Posted: March 22, 2006 in Cycling
Quite a number of years ago, when I was first exploring mountain biking, I had my first ride up in Ohiopyle PA on a borrowed Cannondale. The bike was a bit too small for me, and rode a bit rough with its "Pepperoni" fork, but I made due anyway, and decided I liked the sport.
My first mountainbike was a Trek 7000 - a big, green, aluminum monstrosity that was a size too big for me. It also had a noodle of a fork. I could not ride worth jack on that bike, and I swore off mountain biking many a time in the months to come. I finally sold the Trek to my friend Pat after buying a bike from another friend, Mike Smith.
Mike had ordered a bike online from a company called Alpinestars. It was a freakish looking thing, with elevated chainstays and an S-bend in the seat tube to clear the rear tire. But it rode like a dream, and Mike was fast as hell on it, winning a few races and doing well in many others. Eventually Mike got bitten by the full suspension bug, and picked up a Mantis Pro Floater. Thankfully, I was able to convince him to sell the Alpinestars to me, and my riding improved around 300% overnight.
I rode the bike for several years, before a mishap sidelined it sometime in 99. Due to the S-bent seat tube, the front derailleur had to be fitted via a braze-on. It was just a curved hunk of aluminum with an elongated bolt hole in it - and apparently the weak link in the frame, as it broke during a ride, leaving me with no front shifting.
Since I was only 2 weeks away from a week-long mountain biking trip to Canaan Valley, W.Va, I needed a bike fast. I ended up with a Trek 9700 carbon mountain bike, which is basically an OCLV carbon frame with garbage components on it. But it was light, it fit, and the price was right, so that was my ride until last summer when I built up my Jamis Dakar full suspension bike. As far as the Alpinestars went, I had the front braze-on re-welded, then hung the frame on a hook to collect dust.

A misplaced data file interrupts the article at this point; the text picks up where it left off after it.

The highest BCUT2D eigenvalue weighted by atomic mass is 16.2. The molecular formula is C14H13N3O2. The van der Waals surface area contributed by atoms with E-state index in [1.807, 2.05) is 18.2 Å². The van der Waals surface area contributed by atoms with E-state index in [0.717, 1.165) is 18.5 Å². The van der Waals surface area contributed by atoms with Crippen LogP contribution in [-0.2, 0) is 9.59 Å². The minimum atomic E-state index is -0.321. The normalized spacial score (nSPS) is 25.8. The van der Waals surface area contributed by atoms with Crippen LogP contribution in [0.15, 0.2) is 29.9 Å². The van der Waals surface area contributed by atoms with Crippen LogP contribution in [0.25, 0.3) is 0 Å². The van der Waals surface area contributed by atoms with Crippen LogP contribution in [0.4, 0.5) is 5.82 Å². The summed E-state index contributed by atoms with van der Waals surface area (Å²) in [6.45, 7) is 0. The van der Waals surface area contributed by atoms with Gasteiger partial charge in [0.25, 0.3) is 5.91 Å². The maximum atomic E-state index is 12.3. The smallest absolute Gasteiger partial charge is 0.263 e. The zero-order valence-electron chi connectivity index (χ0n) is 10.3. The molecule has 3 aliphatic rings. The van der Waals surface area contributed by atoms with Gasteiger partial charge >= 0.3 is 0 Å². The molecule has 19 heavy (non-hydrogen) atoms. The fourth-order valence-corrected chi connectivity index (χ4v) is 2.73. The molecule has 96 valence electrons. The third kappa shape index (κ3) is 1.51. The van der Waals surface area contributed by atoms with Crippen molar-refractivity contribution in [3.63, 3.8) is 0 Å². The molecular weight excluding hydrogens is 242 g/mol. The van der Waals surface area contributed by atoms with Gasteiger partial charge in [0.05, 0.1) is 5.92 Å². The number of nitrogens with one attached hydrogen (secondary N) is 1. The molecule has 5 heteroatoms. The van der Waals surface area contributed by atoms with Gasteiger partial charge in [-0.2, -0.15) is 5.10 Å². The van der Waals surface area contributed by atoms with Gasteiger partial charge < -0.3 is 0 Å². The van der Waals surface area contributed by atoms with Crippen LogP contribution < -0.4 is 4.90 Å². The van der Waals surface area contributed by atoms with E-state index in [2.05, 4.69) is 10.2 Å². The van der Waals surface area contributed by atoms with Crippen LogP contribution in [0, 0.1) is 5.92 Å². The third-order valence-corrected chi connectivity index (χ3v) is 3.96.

But the more I stared at the old Alpinestars frame, the more I itched to build it back up. So over this past winter, I set out to do just that. There are pics of the process in my photo album, and a list of components can be found elsewhere on this site. I had to forgo a front derailleur, because the repaired braze-on isn't up to the task of holding the derailleur firmly. It's no problem though, as I think I'll be just fine with the middle ring up front and 8 out back. It'll save a tiny bit of weight too, once I pull the front shifter.
As soon as I get a second pair of SPDs for it, I plan to take it out for a ride. Should be fun, not to mention a blast from the past. It should ride better actually, since the old Manitou Three bumper shock has been replaced with a more modern Manitou Black Super Air fork.
I think this season will be a fun one for riding.
< Back to blog